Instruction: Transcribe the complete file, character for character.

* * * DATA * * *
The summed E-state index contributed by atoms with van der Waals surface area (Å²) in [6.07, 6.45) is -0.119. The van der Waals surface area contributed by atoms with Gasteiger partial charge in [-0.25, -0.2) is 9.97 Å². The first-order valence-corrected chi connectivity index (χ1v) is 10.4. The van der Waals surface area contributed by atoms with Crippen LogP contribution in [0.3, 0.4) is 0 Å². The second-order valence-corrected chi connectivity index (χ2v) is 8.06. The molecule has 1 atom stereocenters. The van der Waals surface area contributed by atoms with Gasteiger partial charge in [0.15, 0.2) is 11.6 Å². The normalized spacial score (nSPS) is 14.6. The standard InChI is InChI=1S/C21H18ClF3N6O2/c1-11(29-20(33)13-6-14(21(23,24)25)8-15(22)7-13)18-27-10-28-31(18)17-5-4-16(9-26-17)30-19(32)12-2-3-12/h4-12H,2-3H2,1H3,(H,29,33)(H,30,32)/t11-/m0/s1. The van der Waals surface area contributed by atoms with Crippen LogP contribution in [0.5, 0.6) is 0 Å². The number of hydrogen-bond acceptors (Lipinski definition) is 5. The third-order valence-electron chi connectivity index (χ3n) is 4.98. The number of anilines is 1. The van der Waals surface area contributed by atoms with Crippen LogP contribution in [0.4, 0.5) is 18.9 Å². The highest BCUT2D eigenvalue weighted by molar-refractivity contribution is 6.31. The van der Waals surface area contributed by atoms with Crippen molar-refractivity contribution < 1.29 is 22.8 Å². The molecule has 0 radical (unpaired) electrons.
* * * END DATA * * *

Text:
The summed E-state index contributed by atoms with van der Waals surface area (Å²) in [6.07, 6.45) is -0.119. The van der Waals surface area contributed by atoms with Gasteiger partial charge in [-0.25, -0.2) is 9.97 Å². The first-order valence-corrected chi connectivity index (χ1v) is 10.4. The van der Waals surface area contributed by atoms with Crippen LogP contribution in [0.3, 0.4) is 0 Å². The second-order valence-corrected chi connectivity index (χ2v) is 8.06. The molecule has 1 atom stereocenters. The van der Waals surface area contributed by atoms with Gasteiger partial charge in [0.15, 0.2) is 11.6 Å². The normalized spacial score (nSPS) is 14.6. The standard InChI is InChI=1S/C21H18ClF3N6O2/c1-11(29-20(33)13-6-14(21(23,24)25)8-15(22)7-13)18-27-10-28-31(18)17-5-4-16(9-26-17)30-19(32)12-2-3-12/h4-12H,2-3H2,1H3,(H,29,33)(H,30,32)/t11-/m0/s1. The van der Waals surface area contributed by atoms with Crippen LogP contribution in [0.5, 0.6) is 0 Å². The number of hydrogen-bond acceptors (Lipinski definition) is 5. The third-order valence-electron chi connectivity index (χ3n) is 4.98. The number of anilines is 1. The van der Waals surface area contributed by atoms with Crippen LogP contribution in [0.4, 0.5) is 18.9 Å². The highest BCUT2D eigenvalue weighted by molar-refractivity contribution is 6.31. The van der Waals surface area contributed by atoms with Crippen molar-refractivity contribution < 1.29 is 22.8 Å². The molecule has 0 radical (unpaired) electrons.